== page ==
Just how far can human scientific advancements go? That's the question in this intense story about a group of quantum theory students who manage to create a single unified network in the ether connecting all human minds. When they realise that, through quantum mechanics, motor function can also be transferred to other brains, they believe it to be the start of true intellectual freedom. This isn't the kind of discovery they want to profit from, however, and share it with the world in a bid to create equality between all men and women. Unfortunately, the meeting of technology with the brain has its risks - indeed, they are about to realise that this new advancement can be used for other, more nefarious purposes by powerful people: mind control.
For Miss Pettigrew (Frances McDormand), London before the war is a cruel and heartless place. Fired from her most recent governess job, she's homeless and penniless. Without a single prospect in sight, her life looks fairly bleak indeed. An overheard referral at an employment agency has her rushing off to the apartment of American actress Delysia Lafosse (Amy Adams). When Miss Pettigrew inadvertently helps the bubble headed girl balance the three men in her life -- nightclub owner Nick (Mark Strong), novice producer Phil (Tom Payne), and sensitive pianist Michael (Lee Pace) -- she's hired as a social secretary. Desperate for a part in a West End musical, Delysia will stop at nothing to get her way. During her adventures, Miss Pettigrew meets noted designer Edythe Dubarry (Shirley Henderson). A shared secret between the two will have our heroine trying to patch things up with the fashion maven's boyfriend (Ciaran Hinds) before the day is over.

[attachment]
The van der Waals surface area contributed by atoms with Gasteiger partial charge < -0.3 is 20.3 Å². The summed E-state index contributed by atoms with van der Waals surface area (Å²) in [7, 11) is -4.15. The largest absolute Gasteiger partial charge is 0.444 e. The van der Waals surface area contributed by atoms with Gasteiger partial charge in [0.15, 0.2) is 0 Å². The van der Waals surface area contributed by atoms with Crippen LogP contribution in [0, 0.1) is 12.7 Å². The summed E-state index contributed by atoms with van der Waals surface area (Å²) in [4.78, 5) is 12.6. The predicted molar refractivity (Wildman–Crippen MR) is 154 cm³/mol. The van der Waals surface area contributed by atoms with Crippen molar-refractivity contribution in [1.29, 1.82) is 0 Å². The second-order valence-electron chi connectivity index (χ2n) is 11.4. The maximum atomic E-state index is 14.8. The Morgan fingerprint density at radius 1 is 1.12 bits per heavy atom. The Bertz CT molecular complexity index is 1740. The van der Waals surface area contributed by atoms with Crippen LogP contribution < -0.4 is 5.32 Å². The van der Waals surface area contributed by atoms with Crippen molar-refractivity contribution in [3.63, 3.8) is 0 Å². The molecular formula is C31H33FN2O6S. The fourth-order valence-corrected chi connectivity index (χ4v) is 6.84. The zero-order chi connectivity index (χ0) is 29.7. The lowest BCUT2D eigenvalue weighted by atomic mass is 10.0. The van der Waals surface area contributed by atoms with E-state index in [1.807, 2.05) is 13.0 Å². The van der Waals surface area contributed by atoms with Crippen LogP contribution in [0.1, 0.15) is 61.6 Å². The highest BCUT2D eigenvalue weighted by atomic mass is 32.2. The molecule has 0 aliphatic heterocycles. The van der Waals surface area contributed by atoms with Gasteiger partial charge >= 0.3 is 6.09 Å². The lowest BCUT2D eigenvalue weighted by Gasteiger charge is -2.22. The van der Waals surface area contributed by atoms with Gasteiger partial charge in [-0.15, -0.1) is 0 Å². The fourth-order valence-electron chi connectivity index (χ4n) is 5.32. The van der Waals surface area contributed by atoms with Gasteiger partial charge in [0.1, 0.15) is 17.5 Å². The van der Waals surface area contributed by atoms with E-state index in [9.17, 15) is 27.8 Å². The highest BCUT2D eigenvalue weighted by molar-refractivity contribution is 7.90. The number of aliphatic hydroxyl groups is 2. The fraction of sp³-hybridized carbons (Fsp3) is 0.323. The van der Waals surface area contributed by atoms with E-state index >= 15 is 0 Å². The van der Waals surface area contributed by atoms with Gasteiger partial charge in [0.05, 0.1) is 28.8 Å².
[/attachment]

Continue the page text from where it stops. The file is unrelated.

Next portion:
Continue reading: Miss Pettigrew Lives For A Day Review
Chris Pratt loved having Kurt Russell as his on-screen dad so much he asked him to take it on as a permanent role.
Just how far can human scientific advancements go? That's the question in this intense story...